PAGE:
I don’t know if you ever watched Pete’s Dragon (1977) growing up, but I did, and I must admit that I was surprised when I heard, of all the classics, that this particular one was due to be remade as I always saw it as one of the lesser known of the Disney repertoire. I was skeptical, to be sure, given the surplus of live-action remakes pouring out from studios these days, most of them ruining childhood memories beyond comprehension, plus the lack of marketing for this film had me concerned that Disney didn’t have a whole lot of stock behind it. However, contrary to all of my misgivings, Pete’s Dragon is a truly wonderful and sincere film, unburdened with shot-to-shot retelling or reckless convolution of the same story, but a wholly re-invented one that delivers the same heartwarming, uplifting experience of the original and that is severely lacking in today’s family film, one that harks back to a golden age of simple, yet heartfelt storytelling.
Director David Lowery keeps this retelling straightforward and mostly similar to the original (save some embellishments). Set closer to modern day than it’s predecessor (maybe the 70’s, it never specifies), the core of story revolves around an orphaned boy named Pete (Oakes Fegley) who, following a tragic accident that claims the lives of both his parents, gets lost in the woods and befriends Elliot, a furry green dragon with dog-like mannerisms. For the next six years the two become inseparable – building a home deep in the forest where they play games of hide-and-seek or just go for an epic joyride through the sky (no big deal) – until one day Pete runs into a forest ranger, Grace (Bryce Dallas Howard), who takes him back to town to stay with her family. Elliot – a myth of the forest to the locals thanks to Grace’s father, Meacham (Robert Redford) who claims to have once encountered the dragon – puts himself at risk of being seen as he goes in search Pete, and it isn’t long before he’s discovered and hunted by loggers (led by Karl Urban). The rest can remain unsaid, being a family film it’s easy to know where everything goes, as it never gets more complicated than is necessary.
Simplicity is really what pays off the most here. Instead of overstuffing the film with senseless CGI, over-the-top action sequences or dastardly villains with convoluted diabolical schemes, everything is relatively down-to-earth, leaving space for development and growth for it’s characters and their relationships, each and every one of which feels grounded and sincere. With that said, the action set-pieces feel equally grounded – the CGI used sparingly – and, again, feel like a homage to those fun family films of yester-year. The flight sequences are equally as enjoyable and well-developed, paired with a stirring score by Daniel Hart that also blends in folky songs that fit nicely into the film’s setting. The main conflict may be the only thing, if any, that is slightly lacking, though I did find myself thinking coming out of the movie that anything more complicated would only have dragged the story out needlessly.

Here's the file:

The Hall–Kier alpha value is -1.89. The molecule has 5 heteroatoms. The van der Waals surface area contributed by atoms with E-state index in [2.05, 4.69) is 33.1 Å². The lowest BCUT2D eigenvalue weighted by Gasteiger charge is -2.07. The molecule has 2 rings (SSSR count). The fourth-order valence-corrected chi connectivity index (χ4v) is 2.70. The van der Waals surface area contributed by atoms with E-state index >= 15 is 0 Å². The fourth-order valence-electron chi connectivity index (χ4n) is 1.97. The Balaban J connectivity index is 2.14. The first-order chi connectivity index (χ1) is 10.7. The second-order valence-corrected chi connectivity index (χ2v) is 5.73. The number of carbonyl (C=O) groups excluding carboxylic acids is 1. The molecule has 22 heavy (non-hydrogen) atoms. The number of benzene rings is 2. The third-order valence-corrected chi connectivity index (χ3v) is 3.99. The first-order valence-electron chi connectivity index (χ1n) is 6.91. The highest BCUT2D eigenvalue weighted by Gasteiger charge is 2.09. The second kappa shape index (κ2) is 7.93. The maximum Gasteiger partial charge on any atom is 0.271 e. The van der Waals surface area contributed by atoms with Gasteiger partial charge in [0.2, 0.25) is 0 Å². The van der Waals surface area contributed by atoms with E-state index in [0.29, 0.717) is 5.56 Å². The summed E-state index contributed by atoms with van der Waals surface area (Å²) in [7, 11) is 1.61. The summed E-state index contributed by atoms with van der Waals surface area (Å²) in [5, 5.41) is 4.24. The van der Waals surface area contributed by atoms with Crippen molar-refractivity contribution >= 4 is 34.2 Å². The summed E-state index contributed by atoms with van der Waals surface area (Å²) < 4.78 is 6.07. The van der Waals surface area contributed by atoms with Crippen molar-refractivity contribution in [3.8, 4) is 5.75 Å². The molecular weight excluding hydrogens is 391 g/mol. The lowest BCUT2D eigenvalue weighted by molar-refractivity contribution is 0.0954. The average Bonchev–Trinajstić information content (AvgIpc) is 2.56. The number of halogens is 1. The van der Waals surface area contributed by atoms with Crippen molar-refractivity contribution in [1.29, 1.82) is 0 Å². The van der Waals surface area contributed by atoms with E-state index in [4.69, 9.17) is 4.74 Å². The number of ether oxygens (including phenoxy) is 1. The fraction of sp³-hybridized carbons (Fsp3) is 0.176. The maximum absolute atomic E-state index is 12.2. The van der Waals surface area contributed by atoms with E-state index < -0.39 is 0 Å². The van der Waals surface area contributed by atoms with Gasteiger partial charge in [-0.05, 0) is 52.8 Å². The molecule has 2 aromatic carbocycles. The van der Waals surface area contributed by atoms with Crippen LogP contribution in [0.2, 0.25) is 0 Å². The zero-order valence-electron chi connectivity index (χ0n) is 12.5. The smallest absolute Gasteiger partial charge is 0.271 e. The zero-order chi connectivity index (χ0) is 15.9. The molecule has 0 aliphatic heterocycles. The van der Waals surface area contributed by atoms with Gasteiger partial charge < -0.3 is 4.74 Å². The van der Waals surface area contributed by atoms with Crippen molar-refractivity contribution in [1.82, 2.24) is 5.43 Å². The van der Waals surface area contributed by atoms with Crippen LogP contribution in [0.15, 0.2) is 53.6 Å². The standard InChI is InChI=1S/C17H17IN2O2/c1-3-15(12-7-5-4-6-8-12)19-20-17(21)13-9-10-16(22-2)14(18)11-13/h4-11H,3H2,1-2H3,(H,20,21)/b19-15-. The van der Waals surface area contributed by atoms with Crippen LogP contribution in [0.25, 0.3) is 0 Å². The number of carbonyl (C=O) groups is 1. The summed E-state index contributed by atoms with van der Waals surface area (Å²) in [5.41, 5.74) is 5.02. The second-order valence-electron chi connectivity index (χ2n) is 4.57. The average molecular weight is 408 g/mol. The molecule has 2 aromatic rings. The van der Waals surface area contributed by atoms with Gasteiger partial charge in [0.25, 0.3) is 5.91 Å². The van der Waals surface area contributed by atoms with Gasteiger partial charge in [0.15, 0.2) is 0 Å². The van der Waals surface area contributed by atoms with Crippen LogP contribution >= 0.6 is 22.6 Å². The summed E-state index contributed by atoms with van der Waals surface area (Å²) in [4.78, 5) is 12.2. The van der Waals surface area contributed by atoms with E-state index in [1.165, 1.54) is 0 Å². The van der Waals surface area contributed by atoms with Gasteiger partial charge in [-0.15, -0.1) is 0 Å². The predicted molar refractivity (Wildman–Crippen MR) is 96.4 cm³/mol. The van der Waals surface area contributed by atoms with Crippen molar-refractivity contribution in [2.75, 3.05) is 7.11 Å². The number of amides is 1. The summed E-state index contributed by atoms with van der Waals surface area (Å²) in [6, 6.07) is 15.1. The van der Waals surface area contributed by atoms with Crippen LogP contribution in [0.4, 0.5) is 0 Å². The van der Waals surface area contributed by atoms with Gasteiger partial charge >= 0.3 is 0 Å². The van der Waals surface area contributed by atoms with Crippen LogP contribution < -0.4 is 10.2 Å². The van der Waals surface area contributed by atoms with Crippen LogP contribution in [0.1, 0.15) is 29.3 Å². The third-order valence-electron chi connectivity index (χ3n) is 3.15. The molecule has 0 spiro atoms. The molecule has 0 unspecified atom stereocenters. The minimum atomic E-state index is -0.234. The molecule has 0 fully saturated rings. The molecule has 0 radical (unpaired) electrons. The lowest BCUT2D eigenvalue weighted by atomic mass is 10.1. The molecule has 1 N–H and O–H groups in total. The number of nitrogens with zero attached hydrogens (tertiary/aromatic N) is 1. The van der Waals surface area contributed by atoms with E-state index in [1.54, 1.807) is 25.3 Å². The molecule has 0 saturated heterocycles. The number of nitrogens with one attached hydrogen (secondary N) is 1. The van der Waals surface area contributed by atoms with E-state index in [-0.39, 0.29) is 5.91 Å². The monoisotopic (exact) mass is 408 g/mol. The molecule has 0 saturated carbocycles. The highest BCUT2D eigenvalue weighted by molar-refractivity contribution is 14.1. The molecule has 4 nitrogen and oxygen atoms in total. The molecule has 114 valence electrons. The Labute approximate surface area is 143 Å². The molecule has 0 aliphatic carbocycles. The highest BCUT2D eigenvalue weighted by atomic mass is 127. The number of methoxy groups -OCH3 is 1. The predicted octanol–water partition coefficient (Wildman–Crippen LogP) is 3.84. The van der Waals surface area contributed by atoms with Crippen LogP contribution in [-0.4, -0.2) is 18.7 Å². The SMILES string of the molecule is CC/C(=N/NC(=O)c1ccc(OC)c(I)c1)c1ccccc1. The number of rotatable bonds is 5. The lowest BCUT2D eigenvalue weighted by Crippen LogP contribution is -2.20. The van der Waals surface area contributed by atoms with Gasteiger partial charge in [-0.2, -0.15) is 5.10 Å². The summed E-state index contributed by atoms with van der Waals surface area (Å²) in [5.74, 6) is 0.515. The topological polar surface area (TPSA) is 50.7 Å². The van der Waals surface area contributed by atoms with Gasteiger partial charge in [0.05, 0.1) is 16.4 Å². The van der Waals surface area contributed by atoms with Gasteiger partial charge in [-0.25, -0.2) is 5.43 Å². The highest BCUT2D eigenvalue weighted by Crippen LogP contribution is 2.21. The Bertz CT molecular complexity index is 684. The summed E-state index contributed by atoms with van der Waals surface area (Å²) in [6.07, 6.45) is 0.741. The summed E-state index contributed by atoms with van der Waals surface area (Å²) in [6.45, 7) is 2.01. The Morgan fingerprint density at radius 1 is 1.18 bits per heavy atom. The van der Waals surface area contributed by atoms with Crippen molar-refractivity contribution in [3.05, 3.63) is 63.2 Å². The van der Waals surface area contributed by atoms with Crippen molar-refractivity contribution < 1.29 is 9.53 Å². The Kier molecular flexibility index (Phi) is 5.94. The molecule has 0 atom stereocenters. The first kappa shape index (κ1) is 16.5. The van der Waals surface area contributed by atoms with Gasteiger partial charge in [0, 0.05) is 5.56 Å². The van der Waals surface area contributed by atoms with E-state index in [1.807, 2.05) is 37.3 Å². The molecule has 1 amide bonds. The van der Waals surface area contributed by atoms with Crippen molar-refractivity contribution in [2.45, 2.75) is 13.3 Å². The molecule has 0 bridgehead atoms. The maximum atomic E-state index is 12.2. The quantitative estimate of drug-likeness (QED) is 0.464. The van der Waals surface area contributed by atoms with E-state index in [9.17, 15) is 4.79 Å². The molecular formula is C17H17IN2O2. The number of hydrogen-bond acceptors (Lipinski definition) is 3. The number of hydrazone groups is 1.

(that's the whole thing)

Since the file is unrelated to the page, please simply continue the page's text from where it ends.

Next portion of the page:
The sole relationship between Pete and Elliot shines the most, which is as it should be, and though it takes a while for the story to start rolling, it’s only necessary to further establish the wonderful bond between these two characters. Newcomer Fegley does an incredible job considering he’s interacting with a CGI character for most of the duration, and he carries this movie fearlessly. As for Elliot, the CGI reincarnation of the lovable dragon works more than one could imagine for a bright green, furry dragon (the furriness, too, works surprisingly well). Still very much a dragon of intimidating scale and temperament (but only when Pete is in danger), the dog-like nuances given to the character makes him so much more relatable, especially to anyone who ever owned a dog. As for the supporting cast, everyone here is in top form and having just as much fun as a family film like this requires, and it shows. I don’t think Bryce Dallas Howard ever gets enough credit, but here she’s simply great and brings most of the emotional drive to the story. A scene wherein she and her family first meet Elliot, she perfectly embodies the wonderment of the moment and it pulls you right in, a sensation so often missed in films where creatures not of our world are introduced.
It’s a shame that this movie came to theaters so under-the-radar, because it’s truly an enjoyable film that the whole family can appreciate, especially given the abysmal summer of films we’ve had this year. I’d say that Disney has a new family classic on there hands, though it seems they’re not willing to make the most of it, but most credit should fall on David Lowery for keeping things sweet and simple. If you’ve been as let down as I have this summer, I’d implore you to check out Pete’s Dragon with the family, it’s an enjoyable, fun ride for everyone… to quote Redford’s Meacham “… it’s magic”.